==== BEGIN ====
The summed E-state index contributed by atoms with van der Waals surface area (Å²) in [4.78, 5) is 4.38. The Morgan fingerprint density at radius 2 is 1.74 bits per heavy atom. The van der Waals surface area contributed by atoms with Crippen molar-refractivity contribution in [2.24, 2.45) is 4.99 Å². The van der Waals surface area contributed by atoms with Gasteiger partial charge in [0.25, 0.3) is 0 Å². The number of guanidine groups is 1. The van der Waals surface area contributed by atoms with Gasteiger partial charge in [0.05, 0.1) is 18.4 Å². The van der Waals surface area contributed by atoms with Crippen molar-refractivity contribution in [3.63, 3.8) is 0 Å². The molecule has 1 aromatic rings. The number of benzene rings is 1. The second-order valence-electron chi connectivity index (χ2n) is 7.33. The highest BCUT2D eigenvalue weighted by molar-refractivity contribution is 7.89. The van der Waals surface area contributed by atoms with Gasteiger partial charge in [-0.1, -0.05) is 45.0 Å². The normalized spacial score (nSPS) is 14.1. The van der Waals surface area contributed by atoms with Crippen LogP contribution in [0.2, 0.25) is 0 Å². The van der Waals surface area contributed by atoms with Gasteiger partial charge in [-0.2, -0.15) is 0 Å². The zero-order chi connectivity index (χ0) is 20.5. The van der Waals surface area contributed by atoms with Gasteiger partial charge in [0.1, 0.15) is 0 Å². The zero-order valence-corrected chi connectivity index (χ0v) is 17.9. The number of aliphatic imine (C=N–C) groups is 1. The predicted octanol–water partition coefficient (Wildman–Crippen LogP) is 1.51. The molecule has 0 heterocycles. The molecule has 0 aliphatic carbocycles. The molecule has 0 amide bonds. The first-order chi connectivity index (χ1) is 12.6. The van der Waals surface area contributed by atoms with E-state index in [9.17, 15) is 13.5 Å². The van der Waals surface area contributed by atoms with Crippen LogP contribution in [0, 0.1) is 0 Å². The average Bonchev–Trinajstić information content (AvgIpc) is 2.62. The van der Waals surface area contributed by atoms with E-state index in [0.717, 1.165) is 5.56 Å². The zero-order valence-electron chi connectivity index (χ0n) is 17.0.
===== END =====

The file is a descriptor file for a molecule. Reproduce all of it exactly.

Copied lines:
The summed E-state index contributed by atoms with van der Waals surface area (Å²) in [4.78, 5) is 4.38. The Morgan fingerprint density at radius 2 is 1.74 bits per heavy atom. The van der Waals surface area contributed by atoms with Crippen molar-refractivity contribution in [2.24, 2.45) is 4.99 Å². The van der Waals surface area contributed by atoms with Gasteiger partial charge in [0.25, 0.3) is 0 Å². The number of guanidine groups is 1. The van der Waals surface area contributed by atoms with Gasteiger partial charge in [0.05, 0.1) is 18.4 Å². The van der Waals surface area contributed by atoms with Crippen molar-refractivity contribution in [3.63, 3.8) is 0 Å². The molecule has 1 aromatic rings. The number of benzene rings is 1. The second-order valence-electron chi connectivity index (χ2n) is 7.33. The highest BCUT2D eigenvalue weighted by molar-refractivity contribution is 7.89. The van der Waals surface area contributed by atoms with Gasteiger partial charge in [-0.1, -0.05) is 45.0 Å². The normalized spacial score (nSPS) is 14.1. The van der Waals surface area contributed by atoms with Crippen LogP contribution in [0.2, 0.25) is 0 Å². The van der Waals surface area contributed by atoms with Gasteiger partial charge in [-0.2, -0.15) is 0 Å². The zero-order chi connectivity index (χ0) is 20.5. The van der Waals surface area contributed by atoms with Gasteiger partial charge in [0.1, 0.15) is 0 Å². The zero-order valence-corrected chi connectivity index (χ0v) is 17.9. The number of aliphatic imine (C=N–C) groups is 1. The predicted octanol–water partition coefficient (Wildman–Crippen LogP) is 1.51. The molecule has 0 heterocycles. The molecule has 0 aliphatic carbocycles. The molecule has 0 amide bonds. The first-order chi connectivity index (χ1) is 12.6. The van der Waals surface area contributed by atoms with E-state index in [9.17, 15) is 13.5 Å². The van der Waals surface area contributed by atoms with Crippen LogP contribution in [0, 0.1) is 0 Å². The average Bonchev–Trinajstić information content (AvgIpc) is 2.62. The van der Waals surface area contributed by atoms with E-state index in [0.717, 1.165) is 5.56 Å². The zero-order valence-electron chi connectivity index (χ0n) is 17.0.